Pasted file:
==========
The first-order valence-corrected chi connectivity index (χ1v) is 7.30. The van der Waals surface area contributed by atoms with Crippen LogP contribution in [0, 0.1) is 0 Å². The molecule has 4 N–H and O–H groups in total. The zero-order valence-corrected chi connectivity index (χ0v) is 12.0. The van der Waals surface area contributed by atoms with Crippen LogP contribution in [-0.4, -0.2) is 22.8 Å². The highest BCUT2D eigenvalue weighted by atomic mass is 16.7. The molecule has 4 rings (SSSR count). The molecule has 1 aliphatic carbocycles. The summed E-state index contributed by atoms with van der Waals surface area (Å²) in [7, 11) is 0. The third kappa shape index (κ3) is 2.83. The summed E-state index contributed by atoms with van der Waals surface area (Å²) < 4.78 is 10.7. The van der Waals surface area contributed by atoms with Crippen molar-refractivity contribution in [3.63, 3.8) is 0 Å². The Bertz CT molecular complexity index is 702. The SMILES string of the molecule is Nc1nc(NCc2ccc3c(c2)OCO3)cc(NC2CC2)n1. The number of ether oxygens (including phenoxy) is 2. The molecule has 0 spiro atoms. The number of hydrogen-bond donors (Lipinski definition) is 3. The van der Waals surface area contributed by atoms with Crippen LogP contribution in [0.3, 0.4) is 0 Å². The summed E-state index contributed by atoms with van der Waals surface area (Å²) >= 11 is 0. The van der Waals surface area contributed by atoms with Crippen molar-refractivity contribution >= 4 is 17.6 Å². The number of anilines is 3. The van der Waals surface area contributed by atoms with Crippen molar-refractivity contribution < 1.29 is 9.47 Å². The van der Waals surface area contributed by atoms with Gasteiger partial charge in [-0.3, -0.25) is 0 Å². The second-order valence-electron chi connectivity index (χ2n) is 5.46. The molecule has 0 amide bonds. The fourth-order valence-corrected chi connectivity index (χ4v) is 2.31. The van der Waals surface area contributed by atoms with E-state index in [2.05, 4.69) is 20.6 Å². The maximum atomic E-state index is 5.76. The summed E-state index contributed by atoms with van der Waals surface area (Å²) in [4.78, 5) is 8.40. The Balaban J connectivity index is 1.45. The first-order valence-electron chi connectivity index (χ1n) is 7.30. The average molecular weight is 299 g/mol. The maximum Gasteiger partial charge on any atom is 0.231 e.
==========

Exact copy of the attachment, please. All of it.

The first-order valence-corrected chi connectivity index (χ1v) is 7.30. The van der Waals surface area contributed by atoms with Crippen LogP contribution in [0, 0.1) is 0 Å². The molecule has 4 N–H and O–H groups in total. The zero-order valence-corrected chi connectivity index (χ0v) is 12.0. The van der Waals surface area contributed by atoms with Crippen LogP contribution in [-0.4, -0.2) is 22.8 Å². The highest BCUT2D eigenvalue weighted by atomic mass is 16.7. The molecule has 4 rings (SSSR count). The molecule has 1 aliphatic carbocycles. The summed E-state index contributed by atoms with van der Waals surface area (Å²) in [7, 11) is 0. The third kappa shape index (κ3) is 2.83. The summed E-state index contributed by atoms with van der Waals surface area (Å²) < 4.78 is 10.7. The van der Waals surface area contributed by atoms with Crippen molar-refractivity contribution in [3.63, 3.8) is 0 Å². The Bertz CT molecular complexity index is 702. The SMILES string of the molecule is Nc1nc(NCc2ccc3c(c2)OCO3)cc(NC2CC2)n1. The number of ether oxygens (including phenoxy) is 2. The molecule has 0 spiro atoms. The number of hydrogen-bond donors (Lipinski definition) is 3. The van der Waals surface area contributed by atoms with Crippen LogP contribution in [0.3, 0.4) is 0 Å². The summed E-state index contributed by atoms with van der Waals surface area (Å²) >= 11 is 0. The van der Waals surface area contributed by atoms with Crippen molar-refractivity contribution >= 4 is 17.6 Å². The number of anilines is 3. The van der Waals surface area contributed by atoms with Crippen molar-refractivity contribution < 1.29 is 9.47 Å². The van der Waals surface area contributed by atoms with Gasteiger partial charge in [-0.3, -0.25) is 0 Å². The second-order valence-electron chi connectivity index (χ2n) is 5.46. The molecule has 0 amide bonds. The fourth-order valence-corrected chi connectivity index (χ4v) is 2.31. The van der Waals surface area contributed by atoms with E-state index in [2.05, 4.69) is 20.6 Å². The maximum atomic E-state index is 5.76. The summed E-state index contributed by atoms with van der Waals surface area (Å²) in [4.78, 5) is 8.40. The Balaban J connectivity index is 1.45. The first-order valence-electron chi connectivity index (χ1n) is 7.30. The average molecular weight is 299 g/mol. The maximum Gasteiger partial charge on any atom is 0.231 e.